Gov. Dunleavy meets with President Trump, what he has to say

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FAIRBANKS, Alaska - Governor Mike Dunleavy is still in Washington, D.C. this week, following his meeting with president Donald Trump.

First of all we thanked him for the help with the earthquake and his continued help with the earthquake; and you could tell that he was focused on that as well because, when the earthquake happened we got communication from his office almost immediately, Governor Walker did, and we were also made aware of that communication. So we've been working that, we'll continue to work with the president's office, or excuse me, the President and his cabinet members as well as FEMA, the head of FEMA; but he's focused on helping Alaska back on its feet.

Reporter Peter Zampa asked Dunleavy, "Did you guys also talk about bringing jobs and investment to Alaska, and if so, what were those conversations like?"

"We did a little bit, because we support what the president is doing in terms of deregulation, and trying to grow America; we're trying to grow Alaska; and so, he sees Alaska as part of the puzzle in terms of energy independence in America," Dunleavy said.

Zampa asked, "China is going to be a key partner in the LNG project we have up there. Did you discuss trade, trade agreements internationally, particularly with China?"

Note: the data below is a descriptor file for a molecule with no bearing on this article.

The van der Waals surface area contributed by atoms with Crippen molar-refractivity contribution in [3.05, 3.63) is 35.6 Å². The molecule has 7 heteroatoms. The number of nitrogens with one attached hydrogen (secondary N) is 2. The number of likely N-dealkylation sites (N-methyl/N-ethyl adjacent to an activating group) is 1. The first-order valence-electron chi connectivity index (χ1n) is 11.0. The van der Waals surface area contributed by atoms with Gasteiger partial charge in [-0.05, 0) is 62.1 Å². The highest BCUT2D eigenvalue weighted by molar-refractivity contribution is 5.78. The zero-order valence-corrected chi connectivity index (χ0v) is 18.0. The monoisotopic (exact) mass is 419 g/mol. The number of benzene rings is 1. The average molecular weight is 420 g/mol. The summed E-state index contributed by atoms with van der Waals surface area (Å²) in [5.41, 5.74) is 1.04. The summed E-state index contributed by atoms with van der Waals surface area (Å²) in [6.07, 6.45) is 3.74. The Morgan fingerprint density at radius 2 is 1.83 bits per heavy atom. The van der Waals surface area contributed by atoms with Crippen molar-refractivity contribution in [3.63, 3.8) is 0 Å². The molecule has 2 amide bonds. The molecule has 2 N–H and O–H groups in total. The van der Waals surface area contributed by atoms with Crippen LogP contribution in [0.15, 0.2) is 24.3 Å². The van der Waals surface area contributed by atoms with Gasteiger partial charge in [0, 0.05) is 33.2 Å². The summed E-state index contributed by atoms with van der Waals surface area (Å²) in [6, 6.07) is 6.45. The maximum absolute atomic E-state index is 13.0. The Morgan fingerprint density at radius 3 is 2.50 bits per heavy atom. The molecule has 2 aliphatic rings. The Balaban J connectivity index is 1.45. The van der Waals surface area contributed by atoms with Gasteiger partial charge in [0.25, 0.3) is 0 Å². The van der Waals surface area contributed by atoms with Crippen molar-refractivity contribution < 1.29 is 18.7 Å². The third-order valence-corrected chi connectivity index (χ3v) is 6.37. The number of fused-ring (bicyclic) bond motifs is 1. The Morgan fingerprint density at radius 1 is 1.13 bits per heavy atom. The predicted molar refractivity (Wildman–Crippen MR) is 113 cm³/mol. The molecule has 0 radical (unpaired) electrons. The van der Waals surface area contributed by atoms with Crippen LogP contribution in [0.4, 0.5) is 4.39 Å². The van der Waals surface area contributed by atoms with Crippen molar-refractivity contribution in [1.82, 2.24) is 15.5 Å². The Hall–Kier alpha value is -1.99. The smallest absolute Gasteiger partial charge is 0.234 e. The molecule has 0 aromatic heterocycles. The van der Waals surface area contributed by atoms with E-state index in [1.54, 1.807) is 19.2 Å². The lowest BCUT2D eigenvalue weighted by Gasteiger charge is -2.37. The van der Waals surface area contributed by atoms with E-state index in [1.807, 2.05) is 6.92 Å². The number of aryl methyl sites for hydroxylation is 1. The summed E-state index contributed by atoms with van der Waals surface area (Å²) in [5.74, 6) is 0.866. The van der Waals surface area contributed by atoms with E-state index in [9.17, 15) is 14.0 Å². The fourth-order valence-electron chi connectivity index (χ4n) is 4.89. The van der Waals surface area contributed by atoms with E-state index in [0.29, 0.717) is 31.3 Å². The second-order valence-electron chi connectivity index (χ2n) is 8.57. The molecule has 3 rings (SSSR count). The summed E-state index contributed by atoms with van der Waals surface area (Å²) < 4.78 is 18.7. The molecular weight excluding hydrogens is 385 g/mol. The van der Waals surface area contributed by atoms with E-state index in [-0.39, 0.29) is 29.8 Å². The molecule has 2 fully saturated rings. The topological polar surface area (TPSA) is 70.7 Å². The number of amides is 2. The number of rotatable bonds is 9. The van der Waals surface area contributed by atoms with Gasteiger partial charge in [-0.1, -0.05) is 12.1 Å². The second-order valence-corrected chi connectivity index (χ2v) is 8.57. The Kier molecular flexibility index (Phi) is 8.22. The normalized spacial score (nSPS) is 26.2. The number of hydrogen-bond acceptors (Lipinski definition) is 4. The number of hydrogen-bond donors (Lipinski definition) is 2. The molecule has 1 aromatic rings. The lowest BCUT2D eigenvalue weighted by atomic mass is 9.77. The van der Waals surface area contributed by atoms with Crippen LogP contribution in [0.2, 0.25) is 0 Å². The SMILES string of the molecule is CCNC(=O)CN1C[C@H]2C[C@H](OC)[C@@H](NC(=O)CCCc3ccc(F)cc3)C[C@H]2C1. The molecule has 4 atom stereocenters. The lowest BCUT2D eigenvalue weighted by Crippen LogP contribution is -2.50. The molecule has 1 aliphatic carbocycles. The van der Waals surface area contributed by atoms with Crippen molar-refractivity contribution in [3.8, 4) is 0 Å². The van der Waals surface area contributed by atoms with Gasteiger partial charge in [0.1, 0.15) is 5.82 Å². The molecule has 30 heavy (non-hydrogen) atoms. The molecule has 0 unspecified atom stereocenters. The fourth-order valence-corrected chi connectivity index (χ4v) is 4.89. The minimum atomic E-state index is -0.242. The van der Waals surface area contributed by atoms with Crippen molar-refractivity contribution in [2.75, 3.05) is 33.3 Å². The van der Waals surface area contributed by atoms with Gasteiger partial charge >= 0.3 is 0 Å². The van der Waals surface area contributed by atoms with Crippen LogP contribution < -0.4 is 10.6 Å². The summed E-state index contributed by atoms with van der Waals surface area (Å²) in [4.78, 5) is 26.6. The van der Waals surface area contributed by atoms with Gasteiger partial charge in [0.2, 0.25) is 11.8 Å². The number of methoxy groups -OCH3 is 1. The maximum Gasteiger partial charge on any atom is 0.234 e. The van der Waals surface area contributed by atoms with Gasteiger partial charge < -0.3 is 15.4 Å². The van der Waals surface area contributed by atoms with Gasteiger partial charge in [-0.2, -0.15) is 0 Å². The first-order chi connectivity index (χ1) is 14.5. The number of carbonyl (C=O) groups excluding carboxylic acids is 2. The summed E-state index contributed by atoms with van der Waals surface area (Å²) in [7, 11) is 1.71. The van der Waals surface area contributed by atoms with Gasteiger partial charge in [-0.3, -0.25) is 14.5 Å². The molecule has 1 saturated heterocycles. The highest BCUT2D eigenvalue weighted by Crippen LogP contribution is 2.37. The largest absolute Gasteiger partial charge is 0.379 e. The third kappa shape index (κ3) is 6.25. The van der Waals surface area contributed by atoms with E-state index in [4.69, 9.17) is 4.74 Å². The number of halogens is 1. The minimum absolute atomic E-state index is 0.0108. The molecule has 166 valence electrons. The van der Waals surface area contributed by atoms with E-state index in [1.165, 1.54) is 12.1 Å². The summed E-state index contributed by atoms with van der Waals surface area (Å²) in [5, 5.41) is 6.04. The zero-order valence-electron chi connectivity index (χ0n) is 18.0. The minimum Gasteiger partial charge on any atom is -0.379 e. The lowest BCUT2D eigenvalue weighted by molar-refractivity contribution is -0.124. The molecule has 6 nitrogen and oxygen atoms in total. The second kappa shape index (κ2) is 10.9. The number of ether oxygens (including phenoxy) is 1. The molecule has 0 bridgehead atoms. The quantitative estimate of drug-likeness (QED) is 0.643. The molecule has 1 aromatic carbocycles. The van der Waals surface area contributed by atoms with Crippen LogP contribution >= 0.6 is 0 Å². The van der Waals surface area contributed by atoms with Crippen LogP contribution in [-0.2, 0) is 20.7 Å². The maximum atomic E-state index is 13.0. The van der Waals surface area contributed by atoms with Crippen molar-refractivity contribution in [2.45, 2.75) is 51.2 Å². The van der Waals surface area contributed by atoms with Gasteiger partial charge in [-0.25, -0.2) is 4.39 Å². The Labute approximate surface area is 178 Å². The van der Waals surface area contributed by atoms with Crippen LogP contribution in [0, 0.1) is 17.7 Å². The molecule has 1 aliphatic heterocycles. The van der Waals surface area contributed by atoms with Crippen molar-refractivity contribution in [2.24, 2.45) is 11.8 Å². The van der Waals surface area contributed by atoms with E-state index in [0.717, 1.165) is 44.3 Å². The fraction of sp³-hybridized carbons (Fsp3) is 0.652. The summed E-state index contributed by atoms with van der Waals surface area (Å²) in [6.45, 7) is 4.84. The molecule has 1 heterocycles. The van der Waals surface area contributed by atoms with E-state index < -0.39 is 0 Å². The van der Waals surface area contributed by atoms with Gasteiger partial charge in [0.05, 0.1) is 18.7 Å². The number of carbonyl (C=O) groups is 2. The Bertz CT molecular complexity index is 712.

Dunleavy said, "We didn't get into the actual trade agreement issues or the tariff issues or, you know, the issues that are going on with the federal government and China. We focused more on, the concept again of deregulation, how we can promote energy development in Alaska."

Zampa asked, "Are you concerned with the way the trade agreements are working out right now?"

Dunleavy said, "I think we're all interested to see how this is going to pan out. I'm pretty confident that the president has a plan that's going to benefit America, and that should also benefit Alaska."

"Does it seem like with your conversations with the President he really does have the concerns of Alaskans in the front of his mind as he leads this country," Zampa said.

"It does, and he has the concerns of the average American on his mind. He wants to put Americans back to work; he wants to make sure that Americans are trained to work in the next 20 to 30 to 40 years, whatever that economy is going to look like; and so, when you have conversations with him that comes out pretty clear that his interest is in getting the average American the opportunity to work and make a living," said Dunleavy.